In 1908, The Goldfield Consolidated Mill processed Oxide, and Sulphide ore to a recovery between 94% - 96%. The other mills in the district did fairly well also, using Amalgamation and Cyanidation. The district is still regarded as one of the highest grade Gold deposits for its size in the world, over 4 million ounces of Gold in less than 200 acres... some of the ore ran over 2800 ounces to the ton....
9th Jun 2018 03:38 BSTJon Aurich
Yes Jon, just as we noted. The gold bearing ore was high grade. The boom started rapidly and the mines produced significant amounts of gold, but just for a very brief time. The gold bearing ore body was small and localized and expensive to mine so, after just a few years, the amount produced dropped just as rapidly. Within a very few years the gold seekers had moved on and virtually all mining ceased. As I noted on a commercial scale, even small time, not much has happened in the almost 100 years since.
9th Jun 2018 03:58 BSTBob Harman
As an addendum. For gold mining, it all boils down to how much is there in the ground to be mined, exactly what is the ore type, and how much will it cost to bring it out of the ground and refine it. Money, money ,money. When not found to be commercially viable since the original short lived boom, the area was abandoned. So currently with gold at $1300/oz, advanced mining technology in use, and commercial mines currently operating at several western sites, I still see no evidence of recent commercial gold mining interest in that area.
Don't get me wrong, I still think all your specimens are very interesting on this thread. CHEERS.......BOB
Not just interesting Bob, Rare. There is still Gold to be produced, as we speak, there are drillers right now, running 2 shifts at 24 hours a day, running now about two months. Ore has been located under the interstate highway that has already been ok’d by the State of Nevada to move the highway, when it happens is everyone’s guess. Commercial Gold started in the Goldfield district in 1904, Goldfield Consolidated operated it’s mines until the end of 1918. So major production in Goldfield lasted a good 14 years. What makes these rich mines so interesting is that the rich ore was erratic, in “Pipes” or “lenses” they were like “raisins in a pudding”, all it takes is two or three tons of a lense that could produce millions at today’s prices. It’s there in that district and more will eventually be found. As far as a non commercially productive district today, I’m glad that it’s not, just having a historical district like Goldfield, is enough for me, and where else can you find Famatinite, Alunite, Goldfieldite, Bismuthinite, Milltown Andesite and Native Gold all in one place ?? Goldfield.....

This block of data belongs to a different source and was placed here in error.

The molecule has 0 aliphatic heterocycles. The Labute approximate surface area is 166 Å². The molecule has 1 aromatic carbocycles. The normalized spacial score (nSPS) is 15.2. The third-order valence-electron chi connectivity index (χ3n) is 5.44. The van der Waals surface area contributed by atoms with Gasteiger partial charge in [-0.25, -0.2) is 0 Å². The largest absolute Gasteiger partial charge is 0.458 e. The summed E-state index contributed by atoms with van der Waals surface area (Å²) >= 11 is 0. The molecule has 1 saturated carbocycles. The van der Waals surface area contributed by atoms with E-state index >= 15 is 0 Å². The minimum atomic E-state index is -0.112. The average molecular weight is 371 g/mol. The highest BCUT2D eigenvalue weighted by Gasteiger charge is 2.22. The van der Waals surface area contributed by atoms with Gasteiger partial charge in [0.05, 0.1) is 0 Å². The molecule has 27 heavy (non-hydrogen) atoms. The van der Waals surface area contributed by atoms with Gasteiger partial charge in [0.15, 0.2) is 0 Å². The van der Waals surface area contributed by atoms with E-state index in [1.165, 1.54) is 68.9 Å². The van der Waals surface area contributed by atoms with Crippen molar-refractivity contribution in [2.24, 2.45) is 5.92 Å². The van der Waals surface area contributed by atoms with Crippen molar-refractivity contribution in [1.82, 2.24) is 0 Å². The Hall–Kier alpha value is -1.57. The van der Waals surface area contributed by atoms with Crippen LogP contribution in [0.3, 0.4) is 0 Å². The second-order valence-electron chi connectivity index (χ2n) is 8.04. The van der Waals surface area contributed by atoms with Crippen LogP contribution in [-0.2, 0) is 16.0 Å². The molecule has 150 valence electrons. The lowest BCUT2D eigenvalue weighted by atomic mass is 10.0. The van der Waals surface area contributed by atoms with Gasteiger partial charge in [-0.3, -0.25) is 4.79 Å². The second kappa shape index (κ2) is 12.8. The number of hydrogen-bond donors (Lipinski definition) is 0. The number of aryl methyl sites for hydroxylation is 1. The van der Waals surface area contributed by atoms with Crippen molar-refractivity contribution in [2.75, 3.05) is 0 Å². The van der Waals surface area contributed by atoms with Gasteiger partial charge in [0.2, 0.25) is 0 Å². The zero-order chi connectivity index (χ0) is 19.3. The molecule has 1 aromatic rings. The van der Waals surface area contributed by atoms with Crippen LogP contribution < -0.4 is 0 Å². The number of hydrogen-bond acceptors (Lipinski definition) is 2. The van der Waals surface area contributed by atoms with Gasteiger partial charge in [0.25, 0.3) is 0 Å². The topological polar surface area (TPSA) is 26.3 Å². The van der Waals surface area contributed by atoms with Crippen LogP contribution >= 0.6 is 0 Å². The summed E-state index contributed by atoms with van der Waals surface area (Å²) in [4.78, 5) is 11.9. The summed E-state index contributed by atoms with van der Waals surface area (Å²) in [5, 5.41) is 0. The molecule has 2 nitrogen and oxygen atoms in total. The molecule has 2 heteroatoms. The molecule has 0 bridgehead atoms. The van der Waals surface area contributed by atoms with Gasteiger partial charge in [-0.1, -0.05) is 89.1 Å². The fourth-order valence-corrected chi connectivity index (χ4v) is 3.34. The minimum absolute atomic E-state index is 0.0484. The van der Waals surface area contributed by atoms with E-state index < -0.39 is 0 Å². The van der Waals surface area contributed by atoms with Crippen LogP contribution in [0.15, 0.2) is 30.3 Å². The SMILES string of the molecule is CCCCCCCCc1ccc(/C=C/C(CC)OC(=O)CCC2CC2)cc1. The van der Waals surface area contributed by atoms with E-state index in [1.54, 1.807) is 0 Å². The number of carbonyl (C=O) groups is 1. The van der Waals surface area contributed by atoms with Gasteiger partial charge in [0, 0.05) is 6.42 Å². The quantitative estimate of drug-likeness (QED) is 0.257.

9th Jun 2018 07:58 BSTJon Aurich
Actually, one of the more popular exploration models these days is to look for large, low grade mineralized halos, at or near surface, around old high grade deposits with the intent to mine them using high volume, low unit cost surface mining techniques. This technique has been successful in a number of places in the world, resulting is successful mines that operate at 1-2 grams per tonne as opposed to the more normal 10-15 grams per tonne required for a successful underground mining operation. Sheds a different light on old, high grade, small deposit past-producing mining camps. Sometimes an economic halo is there and sometimes not.
9th Jun 2018 13:32 BSTDavid K. Joyce Expert
David K Joyce
Sorry, didn't mean to hijack the thread but the discussion went that way!
9th Jun 2018 13:33 BSTDavid K. Joyce Expert
David K Joyce
10th Jun 2018 04:22 BSTPhilip Simmons
Is there significance to Milltown andesite? You mention it in many of your posts as something of note, so what distinguishes it from any other andesite?
The two significant things with this Andesite is that it was named before the discovery of Gold at Milltown which the Florence Mine borders, it was originally thought that Dacite was the country rock that only carried rich ore and the Milltown Andesite area of the district was free of Gold, the original mining engineers were proven wrong. I state the names of the contents of this ore as it is properly identified in the Ramsome Report of 1909. Maybe I should just shorten the Local Name of the Andesite to just Andesite, I just thought that there was a good reason that the engineers named this Andesite with a specific name.
10th Jun 2018 05:40 BSTJon Aurich
Getting back on topic.
11th Jun 2018 09:04 BSTDale Foster Expert
I found this specimen at Poldice Mine on Saturday the 9th June:
It had been broken apart and the half with the greater number of crystals was just sitting on the dump in plain view, the crytals are razor sharp and have a very high lustre.
The other half of the piece was found after a short search. Odd that someone had broken it then left it, as it is a stunning specimen with crystals to around 2.5mm.
A return visit on Sunday the 10th yielded this:
A large hand specimen with crystals to 4mm, this one took a lot more finding as was absolutely filthy when discovered, but has cleaned up well.
. Goldfield Nevada. This specimen shows Bismuthinite, Alunite and Quartz. Found on June 11th, 2018. 1 1/4” x 1” x 1”.
11th Jun 2018 20:19 BSTJon Aurich
. Goldfield Nevada. This specimen contains Famatinite, Dacite, Quartz and Alunite. Specimen stained by Sulphides and outside elements on a tailing pile. Found on June 11th, 2018.
11th Jun 2018 20:31 BSTJon Aurich
Two views of a very sharp, highly lustrous 1cm titanite self-collected several years ago at the Fanny Frost quarry in Davis, Howard County, Maryland. Operated in the early part of the 20th century, feldspar was quarried here from a pegmatite intrusion in the Cockeysville Marble.
11th Jun 2018 21:59 BSTGuy Davis
Thanks for the specific info, Jon. That clarifies the term for me.
12th Jun 2018 06:13 BSTPhilip Simmons